Has Halladay said he feels like last season was the most frustrating of his career? Because, while it was frustrating, I think 2000 is the standard bearer if we're just discussing amongst ourselves.
   2. Howie Menckel Posted: March 12, 2013 at 10:25 PM (#4387382)

wow, it took all of one post for me to have to buy someone a coke!

   3. John Northey Posted: March 12, 2013 at 10:50 PM (#4387389)
Sheesh - if this is what the Phillies are reduced to then it is time for smart GM's to pounce. Before this game Halladay had pitched in 3 games, 8 1/3 IP, allowing 2 runs on 2 BB 7 SO and 1 HR. Today was what is called 'one of those days'. 4 BB, 2 SO, 2 HR 7 runs in 2 2/3 IP. Basically anything that could go wrong did. This is a HOF pitcher coming off his 2nd ever season sub 115 for ERA+ (3rd under 120). Last year his K/9 was higher than his career average, his BB/9 was off his career by 0.2, and HR by 0.2. If they want to dump him I'm sure 29 other clubs would be quite happy to take him off their hands.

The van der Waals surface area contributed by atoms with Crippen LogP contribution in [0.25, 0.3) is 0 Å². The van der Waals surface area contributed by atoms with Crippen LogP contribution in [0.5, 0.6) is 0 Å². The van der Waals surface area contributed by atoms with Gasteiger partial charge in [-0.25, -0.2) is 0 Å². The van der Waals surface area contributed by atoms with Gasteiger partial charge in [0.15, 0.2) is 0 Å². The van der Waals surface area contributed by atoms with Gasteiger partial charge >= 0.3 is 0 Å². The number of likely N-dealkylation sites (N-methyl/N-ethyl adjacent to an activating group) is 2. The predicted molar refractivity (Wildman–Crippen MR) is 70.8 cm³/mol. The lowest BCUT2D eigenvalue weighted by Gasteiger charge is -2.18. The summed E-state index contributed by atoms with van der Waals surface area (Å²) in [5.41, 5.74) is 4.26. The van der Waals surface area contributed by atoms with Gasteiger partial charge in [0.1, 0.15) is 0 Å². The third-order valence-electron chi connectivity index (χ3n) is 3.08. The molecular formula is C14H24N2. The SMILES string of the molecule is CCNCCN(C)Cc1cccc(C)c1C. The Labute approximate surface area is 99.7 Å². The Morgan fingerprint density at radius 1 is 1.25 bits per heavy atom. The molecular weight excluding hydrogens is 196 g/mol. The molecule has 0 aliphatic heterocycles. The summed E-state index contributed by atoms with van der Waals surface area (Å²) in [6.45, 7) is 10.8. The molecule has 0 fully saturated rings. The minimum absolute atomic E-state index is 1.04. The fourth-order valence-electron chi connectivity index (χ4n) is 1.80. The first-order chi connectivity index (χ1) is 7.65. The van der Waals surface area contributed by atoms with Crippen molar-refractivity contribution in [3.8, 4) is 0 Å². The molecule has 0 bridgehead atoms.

The way Manuel & Dubee are talking you'd think Halladay was a washed up vet or something who hasn't been competitive in a long time. This is the guy who led the NL in ERA+ in 2011 and last year was the first since 2005 that he didn't get Cy Young votes. Ah well, whatever.
   4. bigglou115 Posted: March 13, 2013 at 02:22 AM (#4387441)
In fairness, he apparently topped out at mid-80s with his fastball. Considering he's thrown harder than that already this isn't a "he'll get his velocity back as he gets stretched out." This was an unexplained 6 mph dip from one start to the next, which is a little worrisome. That said, Doc has 1) earned the benefit of a doubt and 2) earned the right for his GM and pitching coach not to point a spotlight on him whenever he has a bad day.
   5. GotowarMissAgnes Posted: March 13, 2013 at 04:58 AM (#4387451)